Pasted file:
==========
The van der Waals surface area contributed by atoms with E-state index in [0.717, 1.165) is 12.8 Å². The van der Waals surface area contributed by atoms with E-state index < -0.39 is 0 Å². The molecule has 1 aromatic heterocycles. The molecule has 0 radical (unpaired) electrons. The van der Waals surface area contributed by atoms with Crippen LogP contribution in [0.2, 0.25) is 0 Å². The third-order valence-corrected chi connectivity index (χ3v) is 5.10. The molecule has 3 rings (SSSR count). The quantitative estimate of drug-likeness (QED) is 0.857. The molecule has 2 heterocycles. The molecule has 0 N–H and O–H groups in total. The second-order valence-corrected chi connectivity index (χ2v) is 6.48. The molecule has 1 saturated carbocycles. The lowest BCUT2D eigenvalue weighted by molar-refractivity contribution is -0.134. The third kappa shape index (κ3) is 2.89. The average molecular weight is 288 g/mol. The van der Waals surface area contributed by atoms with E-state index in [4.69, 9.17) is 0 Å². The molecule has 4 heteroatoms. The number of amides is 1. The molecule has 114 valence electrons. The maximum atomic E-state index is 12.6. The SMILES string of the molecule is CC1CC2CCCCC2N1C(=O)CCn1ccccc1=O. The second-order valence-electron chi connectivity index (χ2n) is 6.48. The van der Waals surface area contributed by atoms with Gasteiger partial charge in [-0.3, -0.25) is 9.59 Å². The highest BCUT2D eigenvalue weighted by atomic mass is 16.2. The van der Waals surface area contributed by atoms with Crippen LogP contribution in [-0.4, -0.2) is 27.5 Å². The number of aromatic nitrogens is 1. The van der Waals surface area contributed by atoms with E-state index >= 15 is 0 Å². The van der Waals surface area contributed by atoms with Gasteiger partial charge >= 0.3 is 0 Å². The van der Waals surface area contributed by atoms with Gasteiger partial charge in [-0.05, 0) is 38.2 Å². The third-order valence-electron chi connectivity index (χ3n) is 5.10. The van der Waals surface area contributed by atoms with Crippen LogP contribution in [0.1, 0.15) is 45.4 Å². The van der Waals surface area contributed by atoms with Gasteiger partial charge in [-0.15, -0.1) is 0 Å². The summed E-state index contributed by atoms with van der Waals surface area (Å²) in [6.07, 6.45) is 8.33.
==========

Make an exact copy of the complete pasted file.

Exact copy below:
The van der Waals surface area contributed by atoms with E-state index in [0.717, 1.165) is 12.8 Å². The van der Waals surface area contributed by atoms with E-state index < -0.39 is 0 Å². The molecule has 1 aromatic heterocycles. The molecule has 0 radical (unpaired) electrons. The van der Waals surface area contributed by atoms with Crippen LogP contribution in [0.2, 0.25) is 0 Å². The third-order valence-corrected chi connectivity index (χ3v) is 5.10. The molecule has 3 rings (SSSR count). The quantitative estimate of drug-likeness (QED) is 0.857. The molecule has 2 heterocycles. The molecule has 0 N–H and O–H groups in total. The second-order valence-corrected chi connectivity index (χ2v) is 6.48. The molecule has 1 saturated carbocycles. The lowest BCUT2D eigenvalue weighted by molar-refractivity contribution is -0.134. The third kappa shape index (κ3) is 2.89. The average molecular weight is 288 g/mol. The van der Waals surface area contributed by atoms with E-state index in [4.69, 9.17) is 0 Å². The molecule has 4 heteroatoms. The number of amides is 1. The molecule has 114 valence electrons. The maximum atomic E-state index is 12.6. The SMILES string of the molecule is CC1CC2CCCCC2N1C(=O)CCn1ccccc1=O. The second-order valence-electron chi connectivity index (χ2n) is 6.48. The van der Waals surface area contributed by atoms with Gasteiger partial charge in [-0.3, -0.25) is 9.59 Å². The highest BCUT2D eigenvalue weighted by atomic mass is 16.2. The van der Waals surface area contributed by atoms with Crippen LogP contribution in [-0.4, -0.2) is 27.5 Å². The number of aromatic nitrogens is 1. The van der Waals surface area contributed by atoms with E-state index >= 15 is 0 Å². The van der Waals surface area contributed by atoms with Gasteiger partial charge >= 0.3 is 0 Å². The van der Waals surface area contributed by atoms with Gasteiger partial charge in [-0.05, 0) is 38.2 Å². The third-order valence-electron chi connectivity index (χ3n) is 5.10. The van der Waals surface area contributed by atoms with Crippen LogP contribution in [0.1, 0.15) is 45.4 Å². The van der Waals surface area contributed by atoms with Gasteiger partial charge in [-0.15, -0.1) is 0 Å². The summed E-state index contributed by atoms with van der Waals surface area (Å²) in [6.07, 6.45) is 8.33.